Combating Algae in Your Swimming Pool

With summer on its way, you’re ready to dive into your pool once more. But after removing the cover, you find an unpleasant sight: algae has taken over your pool! Never fear: algae are easily combatable and its growth is even more easily preventable if you follow the simple tips we’ve provided below.

The presence of algae is often disturbing to pool owners, especially when it’s spread throughout the pool. Left unchecked, algae usually clogs a pool’s drainage pipes leading to further problems. To avoid the growth of algae in your swimming pool, it is important to maintain a proper chemical balance in the water.  But if you already have algae in your swimming pool, you’ll need to get rid of it and pronto!  Let’s look at the each category of algae and the main methods of removing algae growing in your swimming pool.

algae in water

Types of Algae

Yellow Algae

Yellow algae is also referred to as mustard algae or “the wall clinger”, which is a cool title for a not-so-cool problem. This algae tends to form on the shadier parts of the pool and can be difficult to kill. If not properly dealt with, yellow algae can easily grow back, so you’ll want to get on top of the problem ASAP.

Green Algae

This is one of the most common floating algae found in swimming pools. As the name implies, green algae colours the water green, which results in a cloudy water surface. Some species appear in scattered spots while others resemble sheets covering the surface of the pool. If you notice a green slime in the pool, you should act immediately before it spreads.

Black Algae

The ninja of all algae, black algae can be the hardest to remove. It forms several protective layers over it that actually inhibits algaecides from reaching it. Plus black alga forms roots that may penetrate into the walls of your swimming pool. That means the algae will return to the exact same place it was before if not completely removed. You’ll want a thorough pool cleaning to completely eradicate black algae.

Pink Algae

Despite its name, pink algae is actually bacteria. It manifests in streaks or spots in the crevices of a swimming pool, on plastic toys, pool covers, and even on your pool floor. It spreads slowly and rarely blooms across the entire length of the pool due to its sensitivity to sunlight.

Combating Algae

The best way to eliminate algae from your pool is to destroy the spores before they grow into blooms. Some methods you can use to keep algae at bay include maintaining proper pool circulation, shocking the pool weekly, sanitizing the pool regularly, and brushing pool walls often. But if these methods fail to work, you may also use more extreme measures to ensure the health of your pool water.

Using Algaecides

Of all algaecides available, copper-based algaecides are the most effective and show the fastest results. Before using any algaecide on the pool, we advise you to first shock the pool with chlorine and then run water in the pool. Next, add your preferred algaecide before running the filter for some 24 hours.  You should then repeat the procedure until all the algae in your pool turns grey, which shows that it’s died.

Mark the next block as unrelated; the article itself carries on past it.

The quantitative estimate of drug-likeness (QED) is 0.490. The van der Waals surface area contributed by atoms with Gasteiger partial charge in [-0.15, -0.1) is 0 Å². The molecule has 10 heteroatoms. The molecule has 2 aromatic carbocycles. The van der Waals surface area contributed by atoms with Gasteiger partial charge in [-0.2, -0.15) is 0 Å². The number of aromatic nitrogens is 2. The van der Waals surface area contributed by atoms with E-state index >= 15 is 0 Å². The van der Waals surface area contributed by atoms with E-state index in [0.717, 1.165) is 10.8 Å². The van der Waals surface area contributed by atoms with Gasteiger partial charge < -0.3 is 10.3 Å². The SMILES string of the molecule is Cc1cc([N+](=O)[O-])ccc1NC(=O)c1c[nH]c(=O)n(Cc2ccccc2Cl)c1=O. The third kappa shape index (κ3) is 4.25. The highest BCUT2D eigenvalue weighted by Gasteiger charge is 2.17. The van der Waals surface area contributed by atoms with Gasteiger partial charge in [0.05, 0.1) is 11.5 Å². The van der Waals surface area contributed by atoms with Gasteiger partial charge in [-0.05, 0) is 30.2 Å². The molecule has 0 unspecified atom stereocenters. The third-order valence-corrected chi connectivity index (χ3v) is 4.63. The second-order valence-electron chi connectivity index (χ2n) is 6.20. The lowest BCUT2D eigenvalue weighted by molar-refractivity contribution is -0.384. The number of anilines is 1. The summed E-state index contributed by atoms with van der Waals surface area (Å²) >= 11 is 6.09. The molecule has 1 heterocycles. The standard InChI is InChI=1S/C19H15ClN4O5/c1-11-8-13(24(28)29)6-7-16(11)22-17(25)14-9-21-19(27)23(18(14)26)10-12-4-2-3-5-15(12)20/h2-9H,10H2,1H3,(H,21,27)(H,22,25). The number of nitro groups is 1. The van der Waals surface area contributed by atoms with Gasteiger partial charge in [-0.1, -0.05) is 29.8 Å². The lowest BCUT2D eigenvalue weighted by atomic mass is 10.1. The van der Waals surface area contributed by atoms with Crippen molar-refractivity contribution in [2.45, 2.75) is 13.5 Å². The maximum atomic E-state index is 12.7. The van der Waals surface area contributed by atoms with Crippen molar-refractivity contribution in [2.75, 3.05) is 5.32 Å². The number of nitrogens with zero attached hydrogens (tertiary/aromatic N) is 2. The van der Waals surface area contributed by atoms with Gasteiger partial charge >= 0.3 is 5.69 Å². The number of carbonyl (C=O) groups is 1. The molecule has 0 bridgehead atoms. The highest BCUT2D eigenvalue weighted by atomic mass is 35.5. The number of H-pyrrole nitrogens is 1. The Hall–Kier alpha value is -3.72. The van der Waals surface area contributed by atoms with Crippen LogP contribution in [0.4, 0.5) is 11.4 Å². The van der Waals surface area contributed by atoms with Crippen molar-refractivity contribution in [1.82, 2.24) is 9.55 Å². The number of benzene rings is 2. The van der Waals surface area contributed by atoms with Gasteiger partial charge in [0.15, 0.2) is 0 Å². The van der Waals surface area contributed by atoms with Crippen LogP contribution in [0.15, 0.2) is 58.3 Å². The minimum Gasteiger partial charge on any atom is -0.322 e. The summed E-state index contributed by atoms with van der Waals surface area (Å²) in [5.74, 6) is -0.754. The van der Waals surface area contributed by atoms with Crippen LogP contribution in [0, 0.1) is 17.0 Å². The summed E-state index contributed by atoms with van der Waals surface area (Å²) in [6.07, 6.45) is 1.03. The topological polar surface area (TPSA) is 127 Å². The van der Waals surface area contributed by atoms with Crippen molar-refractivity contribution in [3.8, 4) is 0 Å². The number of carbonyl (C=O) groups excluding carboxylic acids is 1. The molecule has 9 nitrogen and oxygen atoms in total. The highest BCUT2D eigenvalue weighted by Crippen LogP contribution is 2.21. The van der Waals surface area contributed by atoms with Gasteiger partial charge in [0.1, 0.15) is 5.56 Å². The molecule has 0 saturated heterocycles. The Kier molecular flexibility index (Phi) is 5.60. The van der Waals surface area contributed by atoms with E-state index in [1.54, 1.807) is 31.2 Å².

Next, add a flocculent to the pool water. This will help push dead algae to the bottom of the pool for easy cleaning. All you need do next is vacuum the dirt and dead algae out of the pool. Lastly, be sure to filter the water to remove any vestiges of the dead algae.

You can use these methods to fight all types of algae we’ve mentioned.

Without Algaecides

If you’re wary of using algaecides in your swimming pool, an alternative method is to increase your pool’s chlorine levels.  To find the ideal amount of chlorine to use, you must determine the exact level of cyanuric acid in your pool.  As a rule of thumb, the higher the level of cyanuric acid the more chlorine will be needed.

Your pool’s cyanuric acid level should never exceed 50 ppm and most pool experts recommend levels lower than 30 ppm.  After you’ve found the right level, you can begin to shock the pool with the proper doses of chlorine, preferably liquid chlorine.

While adding chlorine, scrub the walls of the pool to detach clinging algae. Next, clean and run the filter appropriately while chlorinating the pool. After adding chlorine, wait for the algae to die and turn gray. The level of chlorine should be kept high until all the algae dies.

If you don’t feel comfortable removing algae yourself, or if you want to make sure a thorough job is done to prevent its return, you may want to contact a pool professional. At AOL Pool Shop, we offer all manner of professional pool services, including eliminating algae. Contact us today to arrange the service you need.

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